Date November 18, 2014 – 6:54AM Tom Allard – National Affairs Editor
Indian Prime Minister Narendra Modi will invite Australia to play a key role in supplying India’s immense appetite for energy as its economy rapidly develops, using a landmark speech to Parliament on Tuesday to express support for coal and natural gas, but also renewable energy.
In an address to be made in English, the Indian leader will make the remarks as he calls for stronger economic ties between the two nations and enhanced co-operation in information technology, tourism, education and agriculture.
Mr Modi – seen by many Indians, including the diaspora in Australia, as a transformative leader for the giant nation – wants to bring power to India’s 300 million citizens without electricity while also building capacity to power its expanding industrial and Information technology sectors.
He is supporting a new mega-mine in central Queensland to be operated by India’s Adani Group but also sees a crucial role for wind and solar energy, along with natural gas and nuclear energy in addressing the country’s energy challenge.
“He wants to buy Australian coal but he is also a passionate supporter of renewable energy,” a senior Indian official told Fairfax Media.
According to Indian press reports, Mr Modi spoke forcefully for renewable energy, carbon pricing and proposed a “global virtual centre for clean energy research and development” at the G20 summit in Brisbane during sometimes fractious talks among world leaders on Sunday.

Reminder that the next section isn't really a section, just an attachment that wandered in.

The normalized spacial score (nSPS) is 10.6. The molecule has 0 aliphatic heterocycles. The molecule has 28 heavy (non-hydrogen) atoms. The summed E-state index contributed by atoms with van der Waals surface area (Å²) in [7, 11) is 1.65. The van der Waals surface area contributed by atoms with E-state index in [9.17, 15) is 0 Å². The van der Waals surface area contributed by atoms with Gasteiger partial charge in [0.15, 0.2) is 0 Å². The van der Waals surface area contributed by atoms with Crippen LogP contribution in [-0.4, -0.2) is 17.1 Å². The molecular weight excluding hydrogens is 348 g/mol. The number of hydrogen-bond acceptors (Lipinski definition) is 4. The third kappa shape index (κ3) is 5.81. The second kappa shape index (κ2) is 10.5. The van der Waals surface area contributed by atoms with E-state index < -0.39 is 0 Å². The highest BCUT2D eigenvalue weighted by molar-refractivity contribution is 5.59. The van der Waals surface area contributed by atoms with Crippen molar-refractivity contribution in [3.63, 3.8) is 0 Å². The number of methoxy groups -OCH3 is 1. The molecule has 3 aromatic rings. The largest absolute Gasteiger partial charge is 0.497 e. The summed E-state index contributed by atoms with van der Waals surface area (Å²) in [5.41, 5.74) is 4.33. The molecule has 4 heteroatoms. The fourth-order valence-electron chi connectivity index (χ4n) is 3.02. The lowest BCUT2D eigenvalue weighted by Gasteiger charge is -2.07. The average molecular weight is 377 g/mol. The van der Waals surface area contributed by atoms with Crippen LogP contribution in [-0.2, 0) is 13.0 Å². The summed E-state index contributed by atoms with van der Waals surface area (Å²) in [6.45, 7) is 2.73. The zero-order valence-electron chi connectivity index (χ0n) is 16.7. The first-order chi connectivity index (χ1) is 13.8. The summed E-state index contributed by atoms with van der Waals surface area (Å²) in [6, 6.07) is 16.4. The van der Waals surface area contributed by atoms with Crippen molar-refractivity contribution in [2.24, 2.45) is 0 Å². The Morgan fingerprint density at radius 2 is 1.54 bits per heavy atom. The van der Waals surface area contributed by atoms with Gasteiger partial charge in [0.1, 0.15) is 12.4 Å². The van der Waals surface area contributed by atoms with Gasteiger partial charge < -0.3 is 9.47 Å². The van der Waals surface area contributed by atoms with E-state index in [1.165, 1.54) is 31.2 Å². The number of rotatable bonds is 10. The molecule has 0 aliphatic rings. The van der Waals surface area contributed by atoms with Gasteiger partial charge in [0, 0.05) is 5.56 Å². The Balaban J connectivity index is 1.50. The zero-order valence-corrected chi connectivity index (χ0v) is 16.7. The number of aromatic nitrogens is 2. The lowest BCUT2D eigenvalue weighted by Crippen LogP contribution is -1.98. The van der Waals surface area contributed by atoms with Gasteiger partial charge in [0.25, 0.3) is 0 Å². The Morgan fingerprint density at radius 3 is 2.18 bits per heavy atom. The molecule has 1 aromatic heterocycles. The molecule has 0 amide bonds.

“I would propose that we set up a global virtual centre for clean energy research and development, with adequate public funding, which will fund collaborative projects in diverse sources of clean energy, smart grids, energy efficiency, etc,” he was quoted as saying.
Mr Modi also called for an ambitious and innovative effort to make renewable energy, especially solar energy, competitive with conventional energy.
As chief minister of the Indian state of Gujarat, Mr Modi pioneered a widely praised solar energy scheme.
Australia and India are negotiating a “comprehensive economic agreement” but the trade relationship is widely seen as poorly developed
Two-way trade between the countries was $15 billion in 2013, just one tenth of the trade between Australia and China.
Mr Modi will also use his parliamentary address to canvas the “commonalities” of the two countries, including democracy, cricket and Walter Burley Griffin.
The famous American architect who designed Canberra moved to the Indian city of Lucknow in his latter years, designing buildings and writing columns for the Pioneer newspaper.
He died in Lucknow in 1937, aged 61, and was buried there.
Almost 300,000 residents of Australia were born in India, according to the most recent census.
On Monday, Mr Modi addressed the Indian diaspora in Sydney, where 20,000 people from all over Australia attended the keenly anticipated event.